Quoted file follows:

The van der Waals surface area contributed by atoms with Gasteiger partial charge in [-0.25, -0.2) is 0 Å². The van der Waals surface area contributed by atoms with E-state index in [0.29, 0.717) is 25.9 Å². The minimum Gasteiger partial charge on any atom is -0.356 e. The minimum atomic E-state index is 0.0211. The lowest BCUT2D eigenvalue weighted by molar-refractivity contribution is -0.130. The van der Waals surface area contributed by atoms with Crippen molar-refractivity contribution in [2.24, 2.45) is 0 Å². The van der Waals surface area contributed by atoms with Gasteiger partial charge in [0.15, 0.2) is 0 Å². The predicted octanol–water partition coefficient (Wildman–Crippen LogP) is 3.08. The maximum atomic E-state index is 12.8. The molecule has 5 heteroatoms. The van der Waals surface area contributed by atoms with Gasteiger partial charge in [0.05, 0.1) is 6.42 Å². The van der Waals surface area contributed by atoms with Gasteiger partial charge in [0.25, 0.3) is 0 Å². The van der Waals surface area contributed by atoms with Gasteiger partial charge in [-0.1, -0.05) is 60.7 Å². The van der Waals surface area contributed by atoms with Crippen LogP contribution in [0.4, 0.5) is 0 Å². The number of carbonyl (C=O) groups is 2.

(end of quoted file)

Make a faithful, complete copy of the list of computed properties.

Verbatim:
The van der Waals surface area contributed by atoms with Gasteiger partial charge in [-0.25, -0.2) is 0 Å². The van der Waals surface area contributed by atoms with E-state index in [0.29, 0.717) is 25.9 Å². The minimum Gasteiger partial charge on any atom is -0.356 e. The minimum atomic E-state index is 0.0211. The lowest BCUT2D eigenvalue weighted by molar-refractivity contribution is -0.130. The van der Waals surface area contributed by atoms with Crippen molar-refractivity contribution in [2.24, 2.45) is 0 Å². The van der Waals surface area contributed by atoms with Gasteiger partial charge in [0.15, 0.2) is 0 Å². The predicted octanol–water partition coefficient (Wildman–Crippen LogP) is 3.08. The maximum atomic E-state index is 12.8. The molecule has 5 heteroatoms. The van der Waals surface area contributed by atoms with Gasteiger partial charge in [0.05, 0.1) is 6.42 Å². The van der Waals surface area contributed by atoms with Gasteiger partial charge in [0.25, 0.3) is 0 Å². The van der Waals surface area contributed by atoms with Gasteiger partial charge in [-0.1, -0.05) is 60.7 Å². The van der Waals surface area contributed by atoms with Crippen LogP contribution in [0.4, 0.5) is 0 Å². The number of carbonyl (C=O) groups is 2.